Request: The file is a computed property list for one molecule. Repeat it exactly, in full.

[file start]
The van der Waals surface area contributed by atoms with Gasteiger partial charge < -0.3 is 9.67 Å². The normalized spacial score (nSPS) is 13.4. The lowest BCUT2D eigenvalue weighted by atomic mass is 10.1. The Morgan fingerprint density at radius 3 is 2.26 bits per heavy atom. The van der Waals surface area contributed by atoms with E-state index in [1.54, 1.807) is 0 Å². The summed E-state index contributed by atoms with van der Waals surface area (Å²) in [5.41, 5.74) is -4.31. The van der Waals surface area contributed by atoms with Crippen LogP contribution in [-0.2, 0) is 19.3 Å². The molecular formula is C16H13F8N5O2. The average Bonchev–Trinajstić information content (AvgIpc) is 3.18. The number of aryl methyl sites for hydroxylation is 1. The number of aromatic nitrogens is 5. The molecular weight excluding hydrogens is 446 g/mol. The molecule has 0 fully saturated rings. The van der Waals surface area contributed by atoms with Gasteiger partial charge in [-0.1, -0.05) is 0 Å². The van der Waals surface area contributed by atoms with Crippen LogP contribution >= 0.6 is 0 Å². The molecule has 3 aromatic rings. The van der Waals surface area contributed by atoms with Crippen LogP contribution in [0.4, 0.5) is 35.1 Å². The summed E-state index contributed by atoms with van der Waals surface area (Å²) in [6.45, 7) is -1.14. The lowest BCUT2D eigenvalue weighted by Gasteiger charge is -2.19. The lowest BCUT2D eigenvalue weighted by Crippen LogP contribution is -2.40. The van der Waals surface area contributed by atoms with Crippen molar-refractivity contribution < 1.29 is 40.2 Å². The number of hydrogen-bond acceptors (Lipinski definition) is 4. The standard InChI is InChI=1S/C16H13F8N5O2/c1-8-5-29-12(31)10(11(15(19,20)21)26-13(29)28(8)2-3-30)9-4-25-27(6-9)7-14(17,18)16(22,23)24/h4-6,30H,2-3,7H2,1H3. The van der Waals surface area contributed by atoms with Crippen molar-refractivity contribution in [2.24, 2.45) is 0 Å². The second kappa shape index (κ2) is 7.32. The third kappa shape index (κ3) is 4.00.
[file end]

The van der Waals surface area contributed by atoms with Gasteiger partial charge < -0.3 is 9.67 Å². The normalized spacial score (nSPS) is 13.4. The lowest BCUT2D eigenvalue weighted by atomic mass is 10.1. The Morgan fingerprint density at radius 3 is 2.26 bits per heavy atom. The van der Waals surface area contributed by atoms with E-state index in [1.54, 1.807) is 0 Å². The summed E-state index contributed by atoms with van der Waals surface area (Å²) in [5.41, 5.74) is -4.31. The van der Waals surface area contributed by atoms with Crippen LogP contribution in [-0.2, 0) is 19.3 Å². The molecular formula is C16H13F8N5O2. The average Bonchev–Trinajstić information content (AvgIpc) is 3.18. The number of aryl methyl sites for hydroxylation is 1. The number of aromatic nitrogens is 5. The molecular weight excluding hydrogens is 446 g/mol. The molecule has 0 fully saturated rings. The van der Waals surface area contributed by atoms with Gasteiger partial charge in [-0.1, -0.05) is 0 Å². The van der Waals surface area contributed by atoms with Crippen LogP contribution >= 0.6 is 0 Å². The molecule has 3 aromatic rings. The van der Waals surface area contributed by atoms with Crippen LogP contribution in [0.4, 0.5) is 35.1 Å². The summed E-state index contributed by atoms with van der Waals surface area (Å²) in [6.45, 7) is -1.14. The lowest BCUT2D eigenvalue weighted by Gasteiger charge is -2.19. The lowest BCUT2D eigenvalue weighted by Crippen LogP contribution is -2.40. The van der Waals surface area contributed by atoms with Crippen molar-refractivity contribution < 1.29 is 40.2 Å². The number of hydrogen-bond acceptors (Lipinski definition) is 4. The standard InChI is InChI=1S/C16H13F8N5O2/c1-8-5-29-12(31)10(11(15(19,20)21)26-13(29)28(8)2-3-30)9-4-25-27(6-9)7-14(17,18)16(22,23)24/h4-6,30H,2-3,7H2,1H3. The van der Waals surface area contributed by atoms with Crippen molar-refractivity contribution in [2.24, 2.45) is 0 Å². The second kappa shape index (κ2) is 7.32. The third kappa shape index (κ3) is 4.00.